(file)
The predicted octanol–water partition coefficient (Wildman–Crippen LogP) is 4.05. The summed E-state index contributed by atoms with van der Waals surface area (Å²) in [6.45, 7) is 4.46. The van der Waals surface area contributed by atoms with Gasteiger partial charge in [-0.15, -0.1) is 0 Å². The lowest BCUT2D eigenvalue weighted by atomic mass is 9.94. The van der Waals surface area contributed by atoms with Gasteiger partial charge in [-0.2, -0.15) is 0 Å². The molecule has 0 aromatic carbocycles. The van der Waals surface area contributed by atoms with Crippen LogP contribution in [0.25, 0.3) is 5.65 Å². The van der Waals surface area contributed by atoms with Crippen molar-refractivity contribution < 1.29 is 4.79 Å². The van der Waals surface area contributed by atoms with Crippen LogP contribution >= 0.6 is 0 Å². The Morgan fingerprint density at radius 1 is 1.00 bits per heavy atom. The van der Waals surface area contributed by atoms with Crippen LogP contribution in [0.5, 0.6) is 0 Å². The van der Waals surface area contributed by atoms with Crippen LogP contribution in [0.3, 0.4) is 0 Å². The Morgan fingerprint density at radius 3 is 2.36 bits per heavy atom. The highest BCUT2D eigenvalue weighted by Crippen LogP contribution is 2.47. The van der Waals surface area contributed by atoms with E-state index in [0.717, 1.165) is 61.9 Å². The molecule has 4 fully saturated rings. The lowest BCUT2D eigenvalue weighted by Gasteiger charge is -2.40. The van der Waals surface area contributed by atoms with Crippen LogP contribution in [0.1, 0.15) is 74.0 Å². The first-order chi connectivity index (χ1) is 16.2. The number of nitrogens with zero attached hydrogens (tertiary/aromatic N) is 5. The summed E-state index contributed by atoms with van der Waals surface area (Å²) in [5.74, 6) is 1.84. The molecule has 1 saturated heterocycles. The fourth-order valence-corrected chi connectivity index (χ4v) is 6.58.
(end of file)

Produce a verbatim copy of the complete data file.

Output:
The predicted octanol–water partition coefficient (Wildman–Crippen LogP) is 4.05. The summed E-state index contributed by atoms with van der Waals surface area (Å²) in [6.45, 7) is 4.46. The van der Waals surface area contributed by atoms with Gasteiger partial charge in [-0.15, -0.1) is 0 Å². The lowest BCUT2D eigenvalue weighted by atomic mass is 9.94. The van der Waals surface area contributed by atoms with Gasteiger partial charge in [-0.2, -0.15) is 0 Å². The molecule has 0 aromatic carbocycles. The van der Waals surface area contributed by atoms with Crippen LogP contribution in [0.25, 0.3) is 5.65 Å². The van der Waals surface area contributed by atoms with Crippen molar-refractivity contribution < 1.29 is 4.79 Å². The van der Waals surface area contributed by atoms with Crippen LogP contribution >= 0.6 is 0 Å². The Morgan fingerprint density at radius 1 is 1.00 bits per heavy atom. The van der Waals surface area contributed by atoms with Crippen LogP contribution in [0.5, 0.6) is 0 Å². The van der Waals surface area contributed by atoms with Crippen LogP contribution in [0.3, 0.4) is 0 Å². The Morgan fingerprint density at radius 3 is 2.36 bits per heavy atom. The highest BCUT2D eigenvalue weighted by Crippen LogP contribution is 2.47. The van der Waals surface area contributed by atoms with E-state index in [0.717, 1.165) is 61.9 Å². The molecule has 4 fully saturated rings. The lowest BCUT2D eigenvalue weighted by Gasteiger charge is -2.40. The van der Waals surface area contributed by atoms with Crippen LogP contribution in [0.1, 0.15) is 74.0 Å². The first-order chi connectivity index (χ1) is 16.2. The number of nitrogens with zero attached hydrogens (tertiary/aromatic N) is 5. The summed E-state index contributed by atoms with van der Waals surface area (Å²) in [5.74, 6) is 1.84. The molecule has 1 saturated heterocycles. The fourth-order valence-corrected chi connectivity index (χ4v) is 6.58.